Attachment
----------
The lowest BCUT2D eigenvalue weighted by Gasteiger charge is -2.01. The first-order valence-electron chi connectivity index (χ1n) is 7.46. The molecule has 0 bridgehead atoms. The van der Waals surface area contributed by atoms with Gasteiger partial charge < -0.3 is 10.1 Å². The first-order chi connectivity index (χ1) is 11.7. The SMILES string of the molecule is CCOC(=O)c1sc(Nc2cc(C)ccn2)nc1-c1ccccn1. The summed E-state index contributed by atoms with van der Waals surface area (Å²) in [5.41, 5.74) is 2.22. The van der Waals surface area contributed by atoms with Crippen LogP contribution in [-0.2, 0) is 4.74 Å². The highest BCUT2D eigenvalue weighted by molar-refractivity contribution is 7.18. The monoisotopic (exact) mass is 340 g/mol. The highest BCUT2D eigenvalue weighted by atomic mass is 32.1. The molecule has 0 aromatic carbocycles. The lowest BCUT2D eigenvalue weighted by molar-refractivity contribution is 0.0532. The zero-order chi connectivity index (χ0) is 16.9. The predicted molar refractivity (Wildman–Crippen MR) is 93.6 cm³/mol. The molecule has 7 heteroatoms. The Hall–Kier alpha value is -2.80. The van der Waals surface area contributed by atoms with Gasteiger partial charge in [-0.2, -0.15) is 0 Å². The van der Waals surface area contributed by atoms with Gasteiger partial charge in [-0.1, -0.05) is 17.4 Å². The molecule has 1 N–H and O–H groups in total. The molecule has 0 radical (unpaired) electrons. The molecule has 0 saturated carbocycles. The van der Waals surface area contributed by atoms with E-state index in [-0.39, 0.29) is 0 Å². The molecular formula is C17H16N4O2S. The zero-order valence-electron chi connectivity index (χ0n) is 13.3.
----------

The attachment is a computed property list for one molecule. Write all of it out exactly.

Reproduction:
The lowest BCUT2D eigenvalue weighted by Gasteiger charge is -2.01. The first-order valence-electron chi connectivity index (χ1n) is 7.46. The molecule has 0 bridgehead atoms. The van der Waals surface area contributed by atoms with Gasteiger partial charge < -0.3 is 10.1 Å². The first-order chi connectivity index (χ1) is 11.7. The SMILES string of the molecule is CCOC(=O)c1sc(Nc2cc(C)ccn2)nc1-c1ccccn1. The summed E-state index contributed by atoms with van der Waals surface area (Å²) in [5.41, 5.74) is 2.22. The van der Waals surface area contributed by atoms with Crippen LogP contribution in [-0.2, 0) is 4.74 Å². The highest BCUT2D eigenvalue weighted by molar-refractivity contribution is 7.18. The monoisotopic (exact) mass is 340 g/mol. The highest BCUT2D eigenvalue weighted by atomic mass is 32.1. The molecule has 0 aromatic carbocycles. The lowest BCUT2D eigenvalue weighted by molar-refractivity contribution is 0.0532. The zero-order chi connectivity index (χ0) is 16.9. The predicted molar refractivity (Wildman–Crippen MR) is 93.6 cm³/mol. The molecule has 7 heteroatoms. The Hall–Kier alpha value is -2.80. The van der Waals surface area contributed by atoms with Gasteiger partial charge in [-0.2, -0.15) is 0 Å². The van der Waals surface area contributed by atoms with Gasteiger partial charge in [-0.1, -0.05) is 17.4 Å². The molecule has 1 N–H and O–H groups in total. The molecule has 0 radical (unpaired) electrons. The molecule has 0 saturated carbocycles. The van der Waals surface area contributed by atoms with E-state index in [-0.39, 0.29) is 0 Å². The molecular formula is C17H16N4O2S. The zero-order valence-electron chi connectivity index (χ0n) is 13.3.